C5aR inhibitor blocks complement in AMD

November 7, 2008

A pepidomimetic inhibitor of the receptor for C5aR (JPE1375) blocks the mechanism that draws inflammatory cells into the disease process of age-related macular degeneration (AMD). When blocked, the numbers of neutrophils and macrophages decrease substantially, and in turn, choroidal neovascularization (CNV) also decreases, according to Anthony Adamis, MD, Department of Ophthalmology & Visual Sciences, University of Illinois.

A pepidomimetic inhibitor of the receptor for C5aR (JPE1375)blocks the mechanism that draws inflammatory cells into thedisease process of age-related macular degeneration (AMD). Whenblocked, the numbers of neutrophils and macrophages decreasesubstantially, and in turn, choroidal neovascularization (CNV)also decreases, according to Anthony Adamis, MD, Department ofOphthalmology & Visual Sciences, University of Illinois at Chicago.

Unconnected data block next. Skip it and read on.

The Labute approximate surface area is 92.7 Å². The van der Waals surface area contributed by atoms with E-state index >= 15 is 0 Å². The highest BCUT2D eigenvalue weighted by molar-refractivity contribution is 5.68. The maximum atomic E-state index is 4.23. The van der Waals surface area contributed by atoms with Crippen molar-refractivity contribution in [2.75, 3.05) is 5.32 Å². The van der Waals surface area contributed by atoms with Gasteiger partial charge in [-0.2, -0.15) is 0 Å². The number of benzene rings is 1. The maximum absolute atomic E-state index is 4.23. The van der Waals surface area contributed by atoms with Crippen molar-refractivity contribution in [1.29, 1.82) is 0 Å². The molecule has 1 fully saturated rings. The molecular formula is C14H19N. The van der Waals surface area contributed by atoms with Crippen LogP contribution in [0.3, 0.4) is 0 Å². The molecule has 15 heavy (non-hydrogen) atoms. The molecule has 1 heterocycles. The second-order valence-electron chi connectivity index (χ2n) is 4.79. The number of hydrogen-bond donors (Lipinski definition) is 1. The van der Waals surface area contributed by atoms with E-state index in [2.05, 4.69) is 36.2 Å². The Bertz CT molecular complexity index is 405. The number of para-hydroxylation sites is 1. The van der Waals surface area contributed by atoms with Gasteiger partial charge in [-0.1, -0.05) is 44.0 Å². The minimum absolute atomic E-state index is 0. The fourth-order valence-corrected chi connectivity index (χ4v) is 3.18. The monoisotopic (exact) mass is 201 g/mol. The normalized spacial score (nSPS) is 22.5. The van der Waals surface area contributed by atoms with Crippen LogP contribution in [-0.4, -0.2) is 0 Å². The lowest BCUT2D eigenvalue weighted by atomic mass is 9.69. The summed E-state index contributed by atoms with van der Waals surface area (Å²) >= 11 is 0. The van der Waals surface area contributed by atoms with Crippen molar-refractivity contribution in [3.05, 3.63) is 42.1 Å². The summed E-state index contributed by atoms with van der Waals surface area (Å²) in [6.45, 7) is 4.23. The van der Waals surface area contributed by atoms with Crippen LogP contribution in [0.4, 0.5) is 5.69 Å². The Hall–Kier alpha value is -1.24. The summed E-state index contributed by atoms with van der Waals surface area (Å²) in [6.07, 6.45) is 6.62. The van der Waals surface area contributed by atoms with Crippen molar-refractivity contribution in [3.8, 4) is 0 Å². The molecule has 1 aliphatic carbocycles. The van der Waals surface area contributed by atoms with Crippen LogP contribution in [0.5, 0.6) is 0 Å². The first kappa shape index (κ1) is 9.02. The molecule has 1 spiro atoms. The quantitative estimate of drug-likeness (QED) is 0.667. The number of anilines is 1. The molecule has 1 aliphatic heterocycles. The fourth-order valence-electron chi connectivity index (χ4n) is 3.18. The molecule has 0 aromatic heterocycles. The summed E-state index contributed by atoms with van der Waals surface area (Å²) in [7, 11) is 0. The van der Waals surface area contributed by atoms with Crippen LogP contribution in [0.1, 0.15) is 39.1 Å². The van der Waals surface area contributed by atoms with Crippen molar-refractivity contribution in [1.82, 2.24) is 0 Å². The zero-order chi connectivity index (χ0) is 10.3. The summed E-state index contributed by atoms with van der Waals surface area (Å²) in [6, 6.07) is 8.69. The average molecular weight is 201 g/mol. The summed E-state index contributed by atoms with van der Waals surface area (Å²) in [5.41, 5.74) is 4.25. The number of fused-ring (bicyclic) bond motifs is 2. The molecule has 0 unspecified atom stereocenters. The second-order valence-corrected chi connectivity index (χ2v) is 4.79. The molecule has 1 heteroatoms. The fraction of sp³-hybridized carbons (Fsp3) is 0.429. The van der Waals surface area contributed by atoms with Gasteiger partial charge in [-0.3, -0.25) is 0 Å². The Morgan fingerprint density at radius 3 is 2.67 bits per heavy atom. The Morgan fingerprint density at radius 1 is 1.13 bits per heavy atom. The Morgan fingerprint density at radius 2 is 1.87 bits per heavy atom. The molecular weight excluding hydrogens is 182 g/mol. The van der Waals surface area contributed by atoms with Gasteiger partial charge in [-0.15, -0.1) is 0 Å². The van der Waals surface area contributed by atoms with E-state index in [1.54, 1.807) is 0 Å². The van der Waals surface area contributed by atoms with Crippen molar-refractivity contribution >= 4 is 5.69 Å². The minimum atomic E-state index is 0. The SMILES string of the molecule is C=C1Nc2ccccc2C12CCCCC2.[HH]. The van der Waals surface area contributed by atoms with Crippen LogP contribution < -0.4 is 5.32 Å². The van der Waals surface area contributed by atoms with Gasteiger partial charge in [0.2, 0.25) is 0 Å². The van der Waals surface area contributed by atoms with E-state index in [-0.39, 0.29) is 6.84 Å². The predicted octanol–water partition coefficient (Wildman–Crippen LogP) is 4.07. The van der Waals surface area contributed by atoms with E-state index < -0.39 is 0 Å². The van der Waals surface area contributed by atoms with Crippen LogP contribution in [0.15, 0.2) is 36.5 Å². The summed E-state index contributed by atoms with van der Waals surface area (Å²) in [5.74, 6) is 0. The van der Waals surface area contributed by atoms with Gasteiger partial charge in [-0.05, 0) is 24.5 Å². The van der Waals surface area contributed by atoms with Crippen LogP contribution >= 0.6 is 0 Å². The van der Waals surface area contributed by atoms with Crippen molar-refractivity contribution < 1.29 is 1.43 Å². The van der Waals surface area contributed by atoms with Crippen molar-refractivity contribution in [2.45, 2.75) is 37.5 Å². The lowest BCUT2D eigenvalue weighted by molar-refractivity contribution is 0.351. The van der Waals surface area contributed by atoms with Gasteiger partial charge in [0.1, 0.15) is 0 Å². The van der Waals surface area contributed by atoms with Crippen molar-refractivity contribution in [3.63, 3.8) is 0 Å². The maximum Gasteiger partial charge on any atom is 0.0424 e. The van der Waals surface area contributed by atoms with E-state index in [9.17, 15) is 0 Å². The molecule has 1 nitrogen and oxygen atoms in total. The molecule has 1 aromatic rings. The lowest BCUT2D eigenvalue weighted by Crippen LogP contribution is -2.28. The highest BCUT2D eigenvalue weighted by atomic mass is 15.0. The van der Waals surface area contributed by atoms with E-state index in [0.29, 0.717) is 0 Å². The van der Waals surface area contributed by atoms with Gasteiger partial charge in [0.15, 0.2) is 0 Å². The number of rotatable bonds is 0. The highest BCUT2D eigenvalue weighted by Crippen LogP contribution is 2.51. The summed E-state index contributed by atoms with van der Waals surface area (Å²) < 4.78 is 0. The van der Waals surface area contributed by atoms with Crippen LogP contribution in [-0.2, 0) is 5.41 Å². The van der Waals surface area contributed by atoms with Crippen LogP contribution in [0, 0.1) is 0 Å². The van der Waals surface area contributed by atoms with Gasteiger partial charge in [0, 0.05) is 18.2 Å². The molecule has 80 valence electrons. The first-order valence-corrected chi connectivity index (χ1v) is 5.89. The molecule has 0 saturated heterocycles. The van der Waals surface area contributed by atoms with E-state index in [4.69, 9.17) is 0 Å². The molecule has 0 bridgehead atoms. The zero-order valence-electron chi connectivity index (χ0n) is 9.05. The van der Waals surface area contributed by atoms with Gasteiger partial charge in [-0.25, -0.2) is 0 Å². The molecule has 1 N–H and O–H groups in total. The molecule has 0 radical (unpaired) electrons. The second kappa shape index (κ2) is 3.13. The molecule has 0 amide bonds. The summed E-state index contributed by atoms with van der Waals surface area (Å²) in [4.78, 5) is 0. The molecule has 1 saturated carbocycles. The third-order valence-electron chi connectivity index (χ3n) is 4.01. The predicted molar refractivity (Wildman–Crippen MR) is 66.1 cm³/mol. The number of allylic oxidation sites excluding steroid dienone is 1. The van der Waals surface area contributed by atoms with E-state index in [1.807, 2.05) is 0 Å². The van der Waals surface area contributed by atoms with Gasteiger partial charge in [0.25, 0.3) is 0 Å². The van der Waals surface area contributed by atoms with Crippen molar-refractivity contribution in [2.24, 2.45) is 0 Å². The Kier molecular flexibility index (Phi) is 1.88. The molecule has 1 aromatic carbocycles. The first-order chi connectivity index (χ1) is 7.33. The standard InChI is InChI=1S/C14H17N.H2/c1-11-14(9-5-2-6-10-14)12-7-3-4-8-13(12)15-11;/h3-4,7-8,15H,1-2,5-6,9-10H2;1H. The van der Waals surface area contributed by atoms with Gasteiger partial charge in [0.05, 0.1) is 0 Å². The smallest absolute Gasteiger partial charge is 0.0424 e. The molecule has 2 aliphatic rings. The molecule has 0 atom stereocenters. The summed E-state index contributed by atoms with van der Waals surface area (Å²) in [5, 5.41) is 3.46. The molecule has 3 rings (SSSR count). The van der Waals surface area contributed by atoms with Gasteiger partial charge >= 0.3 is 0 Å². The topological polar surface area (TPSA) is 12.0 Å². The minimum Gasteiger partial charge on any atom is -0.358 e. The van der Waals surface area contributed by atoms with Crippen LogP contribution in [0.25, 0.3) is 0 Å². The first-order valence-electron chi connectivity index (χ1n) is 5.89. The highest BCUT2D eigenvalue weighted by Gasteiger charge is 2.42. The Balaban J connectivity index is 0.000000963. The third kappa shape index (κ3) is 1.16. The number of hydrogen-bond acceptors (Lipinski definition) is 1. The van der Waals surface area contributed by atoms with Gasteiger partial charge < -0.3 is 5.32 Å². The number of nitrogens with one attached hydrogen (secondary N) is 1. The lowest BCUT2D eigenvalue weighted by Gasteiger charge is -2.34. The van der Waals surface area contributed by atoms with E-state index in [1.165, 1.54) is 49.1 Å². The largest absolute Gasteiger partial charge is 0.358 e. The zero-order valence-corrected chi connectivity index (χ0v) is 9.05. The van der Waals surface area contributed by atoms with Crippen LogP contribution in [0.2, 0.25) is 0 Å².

The inhibitor is a small molecule of only 40 µm indiameter. The formulation is stable in biologic fluids, underhigh temperatures, and with various solvents. The molecule isreleased slowly, which lowers the patient treatment burden.

"The goal is to administer this molecule no more than twice ayear," Dr. Adamis said.

The rationale for this treatment approach is to block thecomplement cascade, which raises a question over the target pointin the cascade, he said. Dr. Adamis and his group chose to blockinflammation associated with complement activation, which hasbeen seen as a component of drusen and CNV.

"The complement cascade is part of the immune system in the eyethat manages infection," he said. "By selective blockage, thenumbers of neutrophils and macrophages that can infiltrate arereduced and the CNV can be reduced by about 50%."

Sustained release of this complement inhibitor, besides reducingthe treatment burden, also should reduce the peak concentrationin the eye and serum and lengthen the duration of drug exposure,which may be beneficial in a chronic disease such as AMD.

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